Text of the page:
Nine years ago, Chelsia Williams’ life was a mess. She was an alcoholic in denial about a diagnosis of bipolar disorder, and she had little regard for how she treated herself and others. But she found LifeNet, a Lake Highlands-based nonprofit, for help with mental illness, and her life slowly started turning around.
She wound up utilizing several LifeNet services, including permanent supportive housing, emergency food and clothing donations.
Now she is a fulltime employee at LifeNet, with her own apartment in the neighborhood, a closet full of stylish clothes she bought herself, a savings account and plans for a cruise-ship vacation.
“I’m just so happy to be alive,” she says. “I love myself.”
LifeNet is the city’s largest provider of permanent supportive housing, that is, multifamily housing for formerly homeless people. It also provides medical help and counseling, through its clinic on Skillman at Forest, for those with mental illness and addiction. It supplies food through a partnership with the North Texas Food Bank. And it helps people find jobs.
Anyone who isn’t familiar with LifeNet might be surprised to learn that it started 35 years ago as “Hideaway House.”
“That’s indicative of how times have changed,” says president and CEO Liam Mulvaney. “At the time, the thinking was that people with mental illness should be ‘hidden away.’ ”
The state had cut funding to mental hospitals, including the one in Terrell, which went from 2,000 beds to 300. Low-income mental health patients needed help, and they were no longe receiving it from the state. So LifeNet began.
The nonprofit’s name later changed to Phoenix House, and then in the late ’90s, to its current name. Most of its funding comes from federal grants, but about 5 percent of its $8 million annual budget comes from private donations.
LifeNet does not operate homeless shelters, but it does manage several properties in the neighborhood and around the city, housing 520 formerly homeless people. Professionals manage the properties and assist residents with everyday things such as understanding a bus schedule, as well as more complicated thingssuch as dealing with mental illnesses and addictions. The goal for many is to eventually move into their own apartments independently.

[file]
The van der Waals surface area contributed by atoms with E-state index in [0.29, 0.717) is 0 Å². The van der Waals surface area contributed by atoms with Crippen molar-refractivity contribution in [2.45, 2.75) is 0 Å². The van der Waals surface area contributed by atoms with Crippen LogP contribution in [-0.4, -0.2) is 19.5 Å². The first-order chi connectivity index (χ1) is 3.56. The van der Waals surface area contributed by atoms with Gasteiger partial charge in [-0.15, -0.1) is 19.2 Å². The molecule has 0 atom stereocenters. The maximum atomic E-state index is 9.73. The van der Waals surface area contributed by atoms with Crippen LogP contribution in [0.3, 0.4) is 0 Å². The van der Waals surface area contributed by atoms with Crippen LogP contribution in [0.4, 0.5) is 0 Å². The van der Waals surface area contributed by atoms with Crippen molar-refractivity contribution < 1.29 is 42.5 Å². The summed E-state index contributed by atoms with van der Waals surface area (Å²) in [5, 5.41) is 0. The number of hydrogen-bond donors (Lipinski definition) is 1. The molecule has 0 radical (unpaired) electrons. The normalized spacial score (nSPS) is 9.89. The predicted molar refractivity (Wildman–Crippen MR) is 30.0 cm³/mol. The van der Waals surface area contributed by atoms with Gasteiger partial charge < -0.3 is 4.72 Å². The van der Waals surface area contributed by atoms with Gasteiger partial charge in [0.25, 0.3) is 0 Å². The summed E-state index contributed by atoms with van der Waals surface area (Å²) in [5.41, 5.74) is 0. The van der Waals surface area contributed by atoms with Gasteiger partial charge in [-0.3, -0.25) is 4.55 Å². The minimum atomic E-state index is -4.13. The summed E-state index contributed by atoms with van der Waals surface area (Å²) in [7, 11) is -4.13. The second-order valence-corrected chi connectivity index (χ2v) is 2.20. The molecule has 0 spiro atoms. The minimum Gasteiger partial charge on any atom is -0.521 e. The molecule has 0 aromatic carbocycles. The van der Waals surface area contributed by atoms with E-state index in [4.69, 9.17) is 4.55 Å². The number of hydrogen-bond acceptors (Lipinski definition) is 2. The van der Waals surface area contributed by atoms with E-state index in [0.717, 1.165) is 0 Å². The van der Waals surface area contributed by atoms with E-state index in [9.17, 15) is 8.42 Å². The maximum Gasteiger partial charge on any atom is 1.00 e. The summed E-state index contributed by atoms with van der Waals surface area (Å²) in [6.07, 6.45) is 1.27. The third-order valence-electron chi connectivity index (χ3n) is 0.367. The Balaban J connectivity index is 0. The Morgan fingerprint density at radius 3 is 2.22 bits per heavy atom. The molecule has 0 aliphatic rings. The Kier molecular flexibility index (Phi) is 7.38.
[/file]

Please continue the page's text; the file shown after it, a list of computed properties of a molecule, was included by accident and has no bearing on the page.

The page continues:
Tracy Hamblen lives in an apartment building that LifeNet recently purchased on Live Oak. The building was constructed in 1913 as a destination honeymoon hotel. In the ’90s, it was a den of prostitution and drug use. But now it houses 63 men and women who needed a hand up in life.
“If you’re homeless and you have kids, there are a lot of services available for that,” says Hamblen, 51. “If you’re homeless and single, there are not as many options.”
His room in the Prince of Wales apartment building comprises about 200 square feet, including a twin-size bed, shower, sink, toilet, a few cabinets and a closet. It is modest, but a bed is the smallest measure of kingdom, and this is Hamblen’s.
Black-and-white photos of Marilyn Monroe decorate the walls. There is an outdated TV and immaculate bedding.
“I just cannot tell you what this place means to me,” he says. “I would be on the street and lucky to have a box.”
Hamblen takes pride in the building and its community. He showed talent for procuring donations when the building threw a barbecue for residents one Fourth of July. Since then, he has taken on the role of coordinator for donations.
Another resident enjoys mowing, so he is in charge of cutting the grass. Some residents fix meals in the community kitchen for those who don’t cook.
“It’s almost like a family,” says LifeNet vice president of development Ross Taylor. “The residents really take care of each other.”
LifeNet also finds jobs for many of its 2,000 clients. Not only that, the nonprofit creates job opportunities for them.
LifeNet contracts with the cities of Richardson and McKinney, as well as the Majestic Theater, WRR radio station and the Meyerson Symphony Center. LifeNet clients do all the custodial work, maintenance, litter pick-up and landscaping for them.
Even though LifeNet helps some 2,000 clients, the nonprofit is always stretched to its limits. It is not uncommon for 12 or more people to be lined up outside the clinic by 6:45 a.m. It opens at 8 a.m. and accepts only 10 walk-ins each day.
A $1.2 million loss in funding has been the result of a tough economy and government cutbacks.
“There is always far more need than there are services available,” CEO Mulvaney says.
Still, LifeNet provides hope and a lifeline for the neighbors who need it most.